(ii) when being served with food or drink, and
(iii) when consuming food or drink.
(2) But where food is provided at the premises on a buffet basis, customers may select food from the buffet and return to where they are seated.

Welsh Government’s action card for places of worship notes that sharing of food or refreshments after or as part of a service is a specific risk. However, the Level 2 regulations and guidance are not entirely clear regarding the informal serving refreshments in places of worship and community centres. Following discussion with officials from Welsh Government during the previous period of Level 2 restrictions, the following guidance was agreed:

  1. Where a community centre or place of worship has formal café facilities, then these can be opened following the applicable regulations and guidance. This guidance must be followed in full even when food and drink is served free of charge or for a donation, for example following a service. Informal mixing is not permitted. A full risk assessment must be completed before providing food and drink.
  2. Where a centre or place of worship holds a current Food Hygiene Certificate, and a full general risk assessment has therefore been carried out (perhaps pre-Covid) and the location is known to the authorities, then food and drink may be served (for payment, for a donation or free of charge) if the centre can be arranged and operated as a café – table service only; restricting to 6 the number at each table unless they are members of the same household; ensuring 2m between each household at all times; wearing face coverings when not sat at table; keeping records for Test Trace Protect; and so on, in line with the guidance for cafés. A full risk assessment must be undertaken before doing so.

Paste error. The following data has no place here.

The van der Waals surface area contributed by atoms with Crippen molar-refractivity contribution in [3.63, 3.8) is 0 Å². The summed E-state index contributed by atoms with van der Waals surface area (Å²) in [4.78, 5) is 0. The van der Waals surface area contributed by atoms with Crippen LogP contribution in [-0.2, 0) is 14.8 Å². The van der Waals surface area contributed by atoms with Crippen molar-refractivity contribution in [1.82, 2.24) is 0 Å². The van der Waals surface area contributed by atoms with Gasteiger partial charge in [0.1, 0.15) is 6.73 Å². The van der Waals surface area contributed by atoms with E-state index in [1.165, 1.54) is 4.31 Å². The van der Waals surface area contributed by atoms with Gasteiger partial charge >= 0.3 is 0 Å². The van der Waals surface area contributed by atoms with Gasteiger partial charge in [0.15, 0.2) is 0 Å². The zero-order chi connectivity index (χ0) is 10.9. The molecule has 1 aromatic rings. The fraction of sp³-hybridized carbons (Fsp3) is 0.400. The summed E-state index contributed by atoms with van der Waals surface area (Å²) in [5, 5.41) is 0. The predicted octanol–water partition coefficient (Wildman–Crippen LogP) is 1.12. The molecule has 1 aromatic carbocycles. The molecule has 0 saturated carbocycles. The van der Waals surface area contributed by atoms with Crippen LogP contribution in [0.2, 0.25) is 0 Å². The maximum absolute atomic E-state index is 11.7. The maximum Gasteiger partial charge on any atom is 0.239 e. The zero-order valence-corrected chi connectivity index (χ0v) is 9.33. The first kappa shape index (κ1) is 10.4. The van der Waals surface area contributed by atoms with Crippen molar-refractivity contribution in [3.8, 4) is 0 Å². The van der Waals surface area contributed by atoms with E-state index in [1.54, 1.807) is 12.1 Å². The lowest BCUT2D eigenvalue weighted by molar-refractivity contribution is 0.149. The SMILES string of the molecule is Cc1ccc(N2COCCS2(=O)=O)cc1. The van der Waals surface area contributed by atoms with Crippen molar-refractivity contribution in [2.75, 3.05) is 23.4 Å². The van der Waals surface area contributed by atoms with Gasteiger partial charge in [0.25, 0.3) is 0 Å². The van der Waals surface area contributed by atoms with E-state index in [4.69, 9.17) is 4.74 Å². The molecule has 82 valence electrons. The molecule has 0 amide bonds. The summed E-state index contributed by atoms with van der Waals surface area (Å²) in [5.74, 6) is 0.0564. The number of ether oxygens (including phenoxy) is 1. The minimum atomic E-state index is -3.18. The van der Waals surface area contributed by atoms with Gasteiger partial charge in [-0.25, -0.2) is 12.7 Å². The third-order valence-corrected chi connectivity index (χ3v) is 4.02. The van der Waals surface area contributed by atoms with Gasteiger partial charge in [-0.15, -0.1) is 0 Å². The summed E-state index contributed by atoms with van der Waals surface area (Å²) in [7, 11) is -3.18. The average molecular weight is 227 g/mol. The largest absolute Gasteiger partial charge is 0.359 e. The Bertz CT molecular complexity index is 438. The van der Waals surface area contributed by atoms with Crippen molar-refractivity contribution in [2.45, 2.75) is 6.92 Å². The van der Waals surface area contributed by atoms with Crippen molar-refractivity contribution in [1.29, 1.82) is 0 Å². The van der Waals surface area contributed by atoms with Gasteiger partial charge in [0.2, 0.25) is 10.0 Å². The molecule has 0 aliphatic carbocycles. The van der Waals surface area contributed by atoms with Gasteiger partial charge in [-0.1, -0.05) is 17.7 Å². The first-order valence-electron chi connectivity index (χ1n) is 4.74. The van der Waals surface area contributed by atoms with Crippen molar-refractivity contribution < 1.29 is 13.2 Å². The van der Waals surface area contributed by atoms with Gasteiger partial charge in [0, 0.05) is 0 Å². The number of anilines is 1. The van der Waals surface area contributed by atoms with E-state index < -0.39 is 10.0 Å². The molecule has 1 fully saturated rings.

3. Where no Food Hygiene Certificate is held, or where it is not possible to set out the centre in café format or follow the guidance, then food and drink should not be served at the present time. If those attending an activity in the centre wish to eat or drink, they should bring their own food and drink, which should not be shared between households.